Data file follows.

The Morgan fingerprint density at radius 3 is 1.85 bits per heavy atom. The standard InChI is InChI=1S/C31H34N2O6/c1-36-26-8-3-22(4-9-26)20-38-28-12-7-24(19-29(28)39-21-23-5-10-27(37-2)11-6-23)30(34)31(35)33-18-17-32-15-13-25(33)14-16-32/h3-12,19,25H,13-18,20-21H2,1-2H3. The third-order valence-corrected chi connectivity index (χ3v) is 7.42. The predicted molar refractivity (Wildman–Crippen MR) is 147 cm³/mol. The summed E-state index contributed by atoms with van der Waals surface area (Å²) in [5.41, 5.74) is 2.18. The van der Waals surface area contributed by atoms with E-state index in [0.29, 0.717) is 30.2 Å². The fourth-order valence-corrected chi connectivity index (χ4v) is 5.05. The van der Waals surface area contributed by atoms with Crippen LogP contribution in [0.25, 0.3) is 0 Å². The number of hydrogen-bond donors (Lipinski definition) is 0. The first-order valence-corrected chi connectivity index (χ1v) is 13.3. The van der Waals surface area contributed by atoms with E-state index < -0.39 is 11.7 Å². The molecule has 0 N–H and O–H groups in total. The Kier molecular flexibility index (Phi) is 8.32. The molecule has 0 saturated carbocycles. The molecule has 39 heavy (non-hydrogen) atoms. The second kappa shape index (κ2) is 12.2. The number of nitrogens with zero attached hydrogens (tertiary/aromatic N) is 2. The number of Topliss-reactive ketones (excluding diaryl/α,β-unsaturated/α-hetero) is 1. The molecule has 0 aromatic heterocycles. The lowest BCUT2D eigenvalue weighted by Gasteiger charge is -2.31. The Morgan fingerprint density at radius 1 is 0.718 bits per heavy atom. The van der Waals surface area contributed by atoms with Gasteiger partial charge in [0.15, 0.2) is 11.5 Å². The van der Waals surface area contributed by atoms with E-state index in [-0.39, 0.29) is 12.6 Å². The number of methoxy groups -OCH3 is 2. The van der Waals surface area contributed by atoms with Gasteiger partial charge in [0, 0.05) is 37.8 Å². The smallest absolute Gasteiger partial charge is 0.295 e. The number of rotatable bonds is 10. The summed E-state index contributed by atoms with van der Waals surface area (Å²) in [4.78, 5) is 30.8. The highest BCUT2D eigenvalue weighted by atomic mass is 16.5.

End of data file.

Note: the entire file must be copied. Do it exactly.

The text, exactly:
The Morgan fingerprint density at radius 3 is 1.85 bits per heavy atom. The standard InChI is InChI=1S/C31H34N2O6/c1-36-26-8-3-22(4-9-26)20-38-28-12-7-24(19-29(28)39-21-23-5-10-27(37-2)11-6-23)30(34)31(35)33-18-17-32-15-13-25(33)14-16-32/h3-12,19,25H,13-18,20-21H2,1-2H3. The third-order valence-corrected chi connectivity index (χ3v) is 7.42. The predicted molar refractivity (Wildman–Crippen MR) is 147 cm³/mol. The summed E-state index contributed by atoms with van der Waals surface area (Å²) in [5.41, 5.74) is 2.18. The van der Waals surface area contributed by atoms with E-state index in [0.29, 0.717) is 30.2 Å². The fourth-order valence-corrected chi connectivity index (χ4v) is 5.05. The van der Waals surface area contributed by atoms with Crippen LogP contribution in [0.25, 0.3) is 0 Å². The number of hydrogen-bond donors (Lipinski definition) is 0. The first-order valence-corrected chi connectivity index (χ1v) is 13.3. The van der Waals surface area contributed by atoms with E-state index < -0.39 is 11.7 Å². The molecule has 0 N–H and O–H groups in total. The Kier molecular flexibility index (Phi) is 8.32. The molecule has 0 saturated carbocycles. The molecule has 39 heavy (non-hydrogen) atoms. The second kappa shape index (κ2) is 12.2. The number of nitrogens with zero attached hydrogens (tertiary/aromatic N) is 2. The number of Topliss-reactive ketones (excluding diaryl/α,β-unsaturated/α-hetero) is 1. The molecule has 0 aromatic heterocycles. The lowest BCUT2D eigenvalue weighted by Gasteiger charge is -2.31. The Morgan fingerprint density at radius 1 is 0.718 bits per heavy atom. The van der Waals surface area contributed by atoms with Gasteiger partial charge in [0.15, 0.2) is 11.5 Å². The van der Waals surface area contributed by atoms with E-state index in [-0.39, 0.29) is 12.6 Å². The number of methoxy groups -OCH3 is 2. The van der Waals surface area contributed by atoms with Gasteiger partial charge in [0, 0.05) is 37.8 Å². The smallest absolute Gasteiger partial charge is 0.295 e. The number of rotatable bonds is 10. The summed E-state index contributed by atoms with van der Waals surface area (Å²) in [4.78, 5) is 30.8. The highest BCUT2D eigenvalue weighted by atomic mass is 16.5.